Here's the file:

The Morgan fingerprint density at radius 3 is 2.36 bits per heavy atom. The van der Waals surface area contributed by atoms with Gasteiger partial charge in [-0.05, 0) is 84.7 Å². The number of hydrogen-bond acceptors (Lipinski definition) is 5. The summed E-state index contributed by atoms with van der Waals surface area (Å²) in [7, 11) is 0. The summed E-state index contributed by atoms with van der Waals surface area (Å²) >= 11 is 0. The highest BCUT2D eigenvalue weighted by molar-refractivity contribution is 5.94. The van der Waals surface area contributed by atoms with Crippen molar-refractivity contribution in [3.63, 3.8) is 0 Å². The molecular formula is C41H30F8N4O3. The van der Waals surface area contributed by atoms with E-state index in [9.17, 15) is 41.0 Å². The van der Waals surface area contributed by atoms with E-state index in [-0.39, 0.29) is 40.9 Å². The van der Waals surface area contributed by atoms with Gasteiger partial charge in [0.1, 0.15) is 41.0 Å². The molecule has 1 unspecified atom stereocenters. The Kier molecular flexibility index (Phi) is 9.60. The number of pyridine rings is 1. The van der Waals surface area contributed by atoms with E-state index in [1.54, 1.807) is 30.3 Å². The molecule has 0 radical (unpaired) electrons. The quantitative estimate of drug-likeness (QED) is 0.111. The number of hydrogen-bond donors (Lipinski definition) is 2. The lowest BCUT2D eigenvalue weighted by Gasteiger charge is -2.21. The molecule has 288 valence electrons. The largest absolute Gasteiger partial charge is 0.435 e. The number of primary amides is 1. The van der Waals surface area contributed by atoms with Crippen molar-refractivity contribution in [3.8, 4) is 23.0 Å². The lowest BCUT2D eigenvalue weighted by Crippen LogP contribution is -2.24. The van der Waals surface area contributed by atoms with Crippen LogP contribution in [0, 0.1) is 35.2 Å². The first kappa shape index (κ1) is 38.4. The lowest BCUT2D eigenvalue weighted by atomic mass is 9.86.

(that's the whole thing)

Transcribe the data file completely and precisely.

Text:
The Morgan fingerprint density at radius 3 is 2.36 bits per heavy atom. The van der Waals surface area contributed by atoms with Gasteiger partial charge in [-0.05, 0) is 84.7 Å². The number of hydrogen-bond acceptors (Lipinski definition) is 5. The summed E-state index contributed by atoms with van der Waals surface area (Å²) in [7, 11) is 0. The summed E-state index contributed by atoms with van der Waals surface area (Å²) >= 11 is 0. The highest BCUT2D eigenvalue weighted by molar-refractivity contribution is 5.94. The van der Waals surface area contributed by atoms with Crippen molar-refractivity contribution in [3.63, 3.8) is 0 Å². The molecular formula is C41H30F8N4O3. The van der Waals surface area contributed by atoms with E-state index in [9.17, 15) is 41.0 Å². The van der Waals surface area contributed by atoms with E-state index in [-0.39, 0.29) is 40.9 Å². The van der Waals surface area contributed by atoms with Gasteiger partial charge in [0.1, 0.15) is 41.0 Å². The molecule has 1 unspecified atom stereocenters. The Kier molecular flexibility index (Phi) is 9.60. The number of pyridine rings is 1. The van der Waals surface area contributed by atoms with E-state index in [1.54, 1.807) is 30.3 Å². The molecule has 0 radical (unpaired) electrons. The quantitative estimate of drug-likeness (QED) is 0.111. The number of hydrogen-bond donors (Lipinski definition) is 2. The lowest BCUT2D eigenvalue weighted by Gasteiger charge is -2.21. The molecule has 288 valence electrons. The largest absolute Gasteiger partial charge is 0.435 e. The number of primary amides is 1. The van der Waals surface area contributed by atoms with Crippen molar-refractivity contribution in [3.8, 4) is 23.0 Å². The lowest BCUT2D eigenvalue weighted by Crippen LogP contribution is -2.24. The van der Waals surface area contributed by atoms with Crippen LogP contribution in [0, 0.1) is 35.2 Å². The first kappa shape index (κ1) is 38.4. The lowest BCUT2D eigenvalue weighted by atomic mass is 9.86.